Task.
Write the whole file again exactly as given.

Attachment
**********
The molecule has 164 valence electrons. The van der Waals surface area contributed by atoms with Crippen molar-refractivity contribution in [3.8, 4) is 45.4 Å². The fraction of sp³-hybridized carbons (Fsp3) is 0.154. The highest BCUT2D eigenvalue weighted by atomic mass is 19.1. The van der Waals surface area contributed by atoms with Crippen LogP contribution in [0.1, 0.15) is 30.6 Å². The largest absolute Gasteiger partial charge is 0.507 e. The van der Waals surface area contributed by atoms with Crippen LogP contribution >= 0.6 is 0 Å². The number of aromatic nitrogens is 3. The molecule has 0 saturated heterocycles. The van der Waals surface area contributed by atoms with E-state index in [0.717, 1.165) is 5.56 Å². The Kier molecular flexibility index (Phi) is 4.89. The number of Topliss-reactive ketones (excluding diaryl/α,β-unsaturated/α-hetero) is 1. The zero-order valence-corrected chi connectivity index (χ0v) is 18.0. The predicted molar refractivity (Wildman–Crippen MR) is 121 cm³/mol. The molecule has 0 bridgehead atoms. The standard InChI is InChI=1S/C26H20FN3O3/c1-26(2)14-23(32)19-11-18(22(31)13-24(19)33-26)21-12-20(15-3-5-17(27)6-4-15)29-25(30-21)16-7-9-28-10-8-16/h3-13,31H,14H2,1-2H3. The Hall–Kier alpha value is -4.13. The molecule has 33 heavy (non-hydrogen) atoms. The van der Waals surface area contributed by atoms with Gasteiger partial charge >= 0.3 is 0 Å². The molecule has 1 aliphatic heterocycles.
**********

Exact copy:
The molecule has 164 valence electrons. The van der Waals surface area contributed by atoms with Crippen molar-refractivity contribution in [3.8, 4) is 45.4 Å². The fraction of sp³-hybridized carbons (Fsp3) is 0.154. The highest BCUT2D eigenvalue weighted by atomic mass is 19.1. The van der Waals surface area contributed by atoms with Crippen LogP contribution in [0.1, 0.15) is 30.6 Å². The largest absolute Gasteiger partial charge is 0.507 e. The van der Waals surface area contributed by atoms with Crippen LogP contribution >= 0.6 is 0 Å². The number of aromatic nitrogens is 3. The molecule has 0 saturated heterocycles. The van der Waals surface area contributed by atoms with E-state index in [0.717, 1.165) is 5.56 Å². The Kier molecular flexibility index (Phi) is 4.89. The number of Topliss-reactive ketones (excluding diaryl/α,β-unsaturated/α-hetero) is 1. The zero-order valence-corrected chi connectivity index (χ0v) is 18.0. The predicted molar refractivity (Wildman–Crippen MR) is 121 cm³/mol. The molecule has 0 bridgehead atoms. The standard InChI is InChI=1S/C26H20FN3O3/c1-26(2)14-23(32)19-11-18(22(31)13-24(19)33-26)21-12-20(15-3-5-17(27)6-4-15)29-25(30-21)16-7-9-28-10-8-16/h3-13,31H,14H2,1-2H3. The Hall–Kier alpha value is -4.13. The molecule has 33 heavy (non-hydrogen) atoms. The van der Waals surface area contributed by atoms with Gasteiger partial charge >= 0.3 is 0 Å². The molecule has 1 aliphatic heterocycles.